5. Check Back
This includes checking back with new hires periodically, getting feedback from them, and giving it back. This is the necessary data you’ll collect to improve the process for all parties.
Frequently Asked Questions About Your 4 Phases of the onboarding process? [2023 Guide for Busy Managers]
Q: What are the three phases of the employee onboarding process?
A: According to ttro.com, there are three key phases for an effective and successful employee onboarding: the “hype” phase, the “immersion” phase, and the “cultivate” phase. The “hype” phase is the pre-induction phase, which starts before the new hire joins the company, where stakeholders prepare for onboarding. The “immersion” phase focuses on how the new hire is welcomed and oriented about the company’s processes, policies, and culture. The “cultivate” phase concerns the employee’s learning and growth in the company.
Q: What is the onboarding process in HR?
A: Onboarding encompasses the processes by which new employees are welcomed into an organization. These cover all activities and tasks that should be done by the employee and other shareholders, such as HR, team leaders, and team members, in ensuring that the employee will be ready to perform their functions and knowledgeable on the company’s structure, culture, values, vision, and mission.
Q: What is a good onboarding process?
A: A good onboarding process has a clear structure and task outline, with tasks and milestones properly planned and delegated to the respective accountable teams/resources.
Q: What is the phase after onboarding?
A: The next step after onboarding is role training. After providing the new hires with all the information, training, and tools needed to acclimate them to the organization, role training will provide them with specific training that will equip them with the information and requirements for their day-to-day duties and obligations.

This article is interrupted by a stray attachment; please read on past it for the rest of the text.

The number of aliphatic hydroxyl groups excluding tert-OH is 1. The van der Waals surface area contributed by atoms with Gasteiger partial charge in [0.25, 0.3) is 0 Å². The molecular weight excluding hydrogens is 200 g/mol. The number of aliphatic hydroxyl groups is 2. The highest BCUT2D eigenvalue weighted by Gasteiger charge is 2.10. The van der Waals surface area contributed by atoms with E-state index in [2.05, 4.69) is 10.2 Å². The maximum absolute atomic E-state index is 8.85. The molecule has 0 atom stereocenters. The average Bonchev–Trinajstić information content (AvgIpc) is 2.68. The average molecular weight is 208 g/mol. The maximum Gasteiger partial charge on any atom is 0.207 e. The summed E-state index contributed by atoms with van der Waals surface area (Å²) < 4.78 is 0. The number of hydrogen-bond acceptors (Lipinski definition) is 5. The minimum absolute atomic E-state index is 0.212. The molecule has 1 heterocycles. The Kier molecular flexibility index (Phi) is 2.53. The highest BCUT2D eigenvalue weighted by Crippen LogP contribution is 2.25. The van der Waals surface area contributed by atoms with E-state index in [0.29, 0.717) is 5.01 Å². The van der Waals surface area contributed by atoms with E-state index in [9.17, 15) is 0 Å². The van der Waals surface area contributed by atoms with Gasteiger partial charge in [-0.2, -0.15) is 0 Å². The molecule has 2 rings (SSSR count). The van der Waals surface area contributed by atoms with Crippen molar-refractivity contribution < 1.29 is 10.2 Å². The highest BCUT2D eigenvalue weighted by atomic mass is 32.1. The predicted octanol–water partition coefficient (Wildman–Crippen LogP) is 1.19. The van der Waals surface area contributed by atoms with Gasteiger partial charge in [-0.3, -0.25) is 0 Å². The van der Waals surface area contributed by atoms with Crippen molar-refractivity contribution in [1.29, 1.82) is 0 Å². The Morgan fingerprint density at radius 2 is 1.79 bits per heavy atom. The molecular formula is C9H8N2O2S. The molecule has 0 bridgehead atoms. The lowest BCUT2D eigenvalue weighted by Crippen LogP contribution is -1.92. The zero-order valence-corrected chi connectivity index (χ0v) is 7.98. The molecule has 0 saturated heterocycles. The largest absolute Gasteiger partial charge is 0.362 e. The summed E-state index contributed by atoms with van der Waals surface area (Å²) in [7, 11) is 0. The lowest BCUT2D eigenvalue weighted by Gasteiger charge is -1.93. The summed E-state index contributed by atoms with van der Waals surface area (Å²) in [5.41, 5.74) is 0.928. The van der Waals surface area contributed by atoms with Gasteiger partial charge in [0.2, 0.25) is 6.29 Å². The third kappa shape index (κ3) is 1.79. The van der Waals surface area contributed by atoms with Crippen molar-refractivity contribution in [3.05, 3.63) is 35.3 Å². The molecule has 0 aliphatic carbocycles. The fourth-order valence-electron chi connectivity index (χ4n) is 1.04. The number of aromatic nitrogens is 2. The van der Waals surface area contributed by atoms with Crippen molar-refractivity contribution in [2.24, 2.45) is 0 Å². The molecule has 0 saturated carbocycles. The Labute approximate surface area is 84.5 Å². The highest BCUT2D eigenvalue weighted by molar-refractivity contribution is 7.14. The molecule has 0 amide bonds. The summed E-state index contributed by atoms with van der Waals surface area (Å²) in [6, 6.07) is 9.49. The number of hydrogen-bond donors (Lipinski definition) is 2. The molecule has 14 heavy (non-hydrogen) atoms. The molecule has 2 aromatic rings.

A: What is the pre-onboarding process?
Q: The pre-onboarding process sets up the onboarding process for Success by allowing all personnel involved with employee onboarding to prepare all the prerequisites and necessities in advance. This covers the period from the recruit’s acceptance of the job offer up to the joining or starting date. This phase usually includes administrative tasks such as document preparation, contract signing, and Review.
Q: What are the goals for a 4-stage onboarding process about training?
A: To quote Dr. Talya Bauer from the SHRM Foundation, successful onboarding entails covering compliance, clarification, culture, and connection. Compliance is about understanding an organization’s basic policies and accomplishing all employment requirements. Clarification involves clarifying a certain position’s roles and responsibilities to an employee. Culture is the aspect of employment that may help ensure that recruits become familiar with a company’s norms. Finally, connection aims to foster a relationship between the new hires and the rest of the team and the organization.
Q: What is an onboarding checklist?
A: An onboarding checklist is a device or task list that can be utilized by HR partners or hiring managers to delineate the steps that would be required in guiding new hires as they start their new journey in the company.
Employee onboarding is a crucial part of any organization. It has to be carefully executed and managed to help newly hired individuals adapt to the organization’s culture, work, and values.
In summary, to the question “What are the four onboarding phases?”
- Phase One: Pre-Onboarding
- Phase Two: Welcoming New Hires
- Phase Three: Job-Specific Training
- Phase Four: Ease of Transition to the New Hire’s New Role
If there is no employee onboarding or the onboarding process is done poorly, these new hires might leave after just a few months or weeks. They will not want to stay in the organization because they are not motivated and confident enough. So, it would be best not to let your effort, energy, and time spent on recruitment become futile.
See to it that your new hires become excited about being part of your organization by giving them a good new hire onboarding. If you can do this successfully, they will remain fulfilled and content in your organization.